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Art & Life with Dane CT Leasure

Today we’d like to introduce you to Dane CT Leasure.

Dane, please kick things off for us by telling us about yourself and your journey so far.
I have always been a storyteller. When I was young, I would create entire worlds and stories to keep myself busy. My grandparents and parents would tell me stories of times past, family history (true or not), and old wives tales. I ate up every minute. I would re-enact these stories and put on shows for my whole family, my, at times, reluctant sisters or just my stuffed animals. So, it was really no surprise to anyone in my family when I wanted to go into theatre. I think that most families dread that news, but my family was very supportive.

I believe that all societies need storytellers to bring humanity’s light and darkness to center stage and expose it. Without that, how can we be true to ourselves? Theatre is how I express these stories. I quickly found out as I progressed through my career that I was not going to be an actor. Instead, I found myself as a director, looking to the larger picture and how all the pieces fit together.

Through my career as a theatre director, I have found my passion. Again, I have always been a storyteller, now I tell these stories to audiences and connect with them. Even if they never talk to me directly, they have heard my voice and I have had an impact on them.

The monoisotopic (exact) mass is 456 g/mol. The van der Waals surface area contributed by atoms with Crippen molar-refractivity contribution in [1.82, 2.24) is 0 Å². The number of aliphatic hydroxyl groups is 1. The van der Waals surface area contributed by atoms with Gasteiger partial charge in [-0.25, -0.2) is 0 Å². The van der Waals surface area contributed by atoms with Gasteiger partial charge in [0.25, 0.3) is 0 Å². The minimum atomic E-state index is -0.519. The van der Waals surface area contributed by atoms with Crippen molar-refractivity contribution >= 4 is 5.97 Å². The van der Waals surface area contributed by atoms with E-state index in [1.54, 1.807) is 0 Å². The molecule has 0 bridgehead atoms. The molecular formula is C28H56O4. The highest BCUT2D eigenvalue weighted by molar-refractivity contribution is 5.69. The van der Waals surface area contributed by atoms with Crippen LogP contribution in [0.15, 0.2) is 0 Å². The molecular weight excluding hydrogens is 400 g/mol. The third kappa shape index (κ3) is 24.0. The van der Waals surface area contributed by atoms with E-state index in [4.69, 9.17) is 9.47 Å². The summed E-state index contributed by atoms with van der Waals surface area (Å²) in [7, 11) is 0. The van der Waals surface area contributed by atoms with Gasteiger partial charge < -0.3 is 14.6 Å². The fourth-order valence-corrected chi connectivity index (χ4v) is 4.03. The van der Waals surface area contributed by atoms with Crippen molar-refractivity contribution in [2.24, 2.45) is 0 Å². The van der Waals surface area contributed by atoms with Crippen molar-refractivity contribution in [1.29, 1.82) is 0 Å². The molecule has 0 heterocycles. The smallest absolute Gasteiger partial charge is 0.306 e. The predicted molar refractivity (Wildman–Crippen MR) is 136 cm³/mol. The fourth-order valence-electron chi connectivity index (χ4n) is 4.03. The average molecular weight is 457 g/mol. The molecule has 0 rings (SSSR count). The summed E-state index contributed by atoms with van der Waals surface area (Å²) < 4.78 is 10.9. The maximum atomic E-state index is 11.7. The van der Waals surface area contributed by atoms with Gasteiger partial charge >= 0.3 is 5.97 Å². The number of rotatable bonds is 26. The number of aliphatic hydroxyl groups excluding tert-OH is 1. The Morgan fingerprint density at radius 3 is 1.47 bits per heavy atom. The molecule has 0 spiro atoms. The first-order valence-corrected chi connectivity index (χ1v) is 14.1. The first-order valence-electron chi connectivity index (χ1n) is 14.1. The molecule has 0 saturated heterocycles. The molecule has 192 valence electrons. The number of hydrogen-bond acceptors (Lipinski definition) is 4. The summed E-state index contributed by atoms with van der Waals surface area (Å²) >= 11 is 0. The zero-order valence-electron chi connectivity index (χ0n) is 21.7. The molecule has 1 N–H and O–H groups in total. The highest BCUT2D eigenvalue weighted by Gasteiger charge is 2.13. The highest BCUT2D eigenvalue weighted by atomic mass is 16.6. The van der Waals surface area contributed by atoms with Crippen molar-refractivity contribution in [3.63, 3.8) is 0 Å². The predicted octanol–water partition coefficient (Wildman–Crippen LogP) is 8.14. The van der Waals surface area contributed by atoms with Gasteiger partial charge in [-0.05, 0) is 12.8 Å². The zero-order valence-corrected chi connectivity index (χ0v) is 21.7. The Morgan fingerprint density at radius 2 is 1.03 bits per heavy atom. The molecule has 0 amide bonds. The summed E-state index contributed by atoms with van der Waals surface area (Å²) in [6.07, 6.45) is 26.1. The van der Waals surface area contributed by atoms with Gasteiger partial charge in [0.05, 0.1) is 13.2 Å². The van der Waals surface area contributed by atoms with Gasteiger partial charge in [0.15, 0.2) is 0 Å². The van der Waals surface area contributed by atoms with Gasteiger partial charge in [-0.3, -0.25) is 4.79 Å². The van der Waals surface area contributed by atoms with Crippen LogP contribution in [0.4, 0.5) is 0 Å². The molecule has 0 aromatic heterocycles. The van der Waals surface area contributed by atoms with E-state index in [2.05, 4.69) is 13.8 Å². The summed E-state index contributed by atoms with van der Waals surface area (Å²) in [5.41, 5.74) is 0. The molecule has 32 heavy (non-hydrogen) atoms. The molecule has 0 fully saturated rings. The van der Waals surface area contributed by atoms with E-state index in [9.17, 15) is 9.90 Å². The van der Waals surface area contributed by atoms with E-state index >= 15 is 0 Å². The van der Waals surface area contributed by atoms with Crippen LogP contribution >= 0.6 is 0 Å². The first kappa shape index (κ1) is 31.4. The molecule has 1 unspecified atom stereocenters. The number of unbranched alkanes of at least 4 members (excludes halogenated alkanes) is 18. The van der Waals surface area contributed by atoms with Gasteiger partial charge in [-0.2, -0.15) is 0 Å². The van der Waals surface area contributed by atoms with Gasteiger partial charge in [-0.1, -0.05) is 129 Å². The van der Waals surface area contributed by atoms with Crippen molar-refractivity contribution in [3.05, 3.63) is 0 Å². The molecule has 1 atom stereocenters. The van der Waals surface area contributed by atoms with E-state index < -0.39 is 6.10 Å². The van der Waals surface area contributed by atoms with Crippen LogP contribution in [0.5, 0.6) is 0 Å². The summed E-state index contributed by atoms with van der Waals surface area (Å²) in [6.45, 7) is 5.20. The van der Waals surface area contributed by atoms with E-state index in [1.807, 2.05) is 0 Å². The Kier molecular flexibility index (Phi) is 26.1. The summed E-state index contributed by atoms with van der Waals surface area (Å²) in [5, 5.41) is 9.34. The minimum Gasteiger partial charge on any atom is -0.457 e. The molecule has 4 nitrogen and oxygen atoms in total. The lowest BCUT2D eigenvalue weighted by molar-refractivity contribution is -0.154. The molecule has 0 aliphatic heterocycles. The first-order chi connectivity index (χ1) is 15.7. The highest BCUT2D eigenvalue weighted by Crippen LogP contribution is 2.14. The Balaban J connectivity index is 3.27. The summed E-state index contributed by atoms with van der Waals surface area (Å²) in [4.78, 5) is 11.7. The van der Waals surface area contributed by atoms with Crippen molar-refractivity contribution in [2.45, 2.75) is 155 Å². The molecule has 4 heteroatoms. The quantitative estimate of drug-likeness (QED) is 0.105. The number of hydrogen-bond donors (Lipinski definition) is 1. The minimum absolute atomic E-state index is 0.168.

Can you give our readers some background on your art?
As a theatre director, I love the aspect of collaboration. I get to come to the table with an idea for the show. Maybe, a Shakespeare plays set in the 1930s — through the lens of the depression. Always enhancing the story, not overpowering it with a concept. Then I begin conversations with the design team and get to hear their ideas and directions they may want to go, based off of my initial concept. From there, the story starts to take shape. Designers give me a setting, clothing appropriate for the period, specific props that would work for that time, and dynamic lighting and sound again, to enhance the story.

Then, work begins with the actors. To bring to life this story, while making it relevant to our audience. Understanding how their characters fit into the world we have created and how to connect with the audience in a meaningful way. Finding the advocate for the story. This is a character the audience can attach to and feel like they are represented onstage.

Then, the actors and the design meet and you get an explosion of energy and new creativity. This launches us into the final week before we present it to the missing actor in our story, the audience. That night, when finally the actor, design, idea, and audience are all together is the most rewarding moment as a director, and ultimately why I do this job.

Do you think conditions are generally improving for artists? What more can cities and communities do to improve conditions for artists?
I think that theatre does struggle to keep itself as a profession that pays its artist. I think the best thing to do is go to a theatre and buy a ticket and see a show. It is hard to keep the lights on while trying to pay people. You don’t have to be a big money donor (if you can that is always helpful), but the ticket you purchase is valuable. Don’t just go see the big theatre shows, go see some storefront theatre as well. You may find you enjoy that more.

What’s the best way for someone to check out your work and provide support?
About to direct A Christmas Carol in Akron, OH at Rubber City Theatre.

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Image Credit: and Dane CT Leasure

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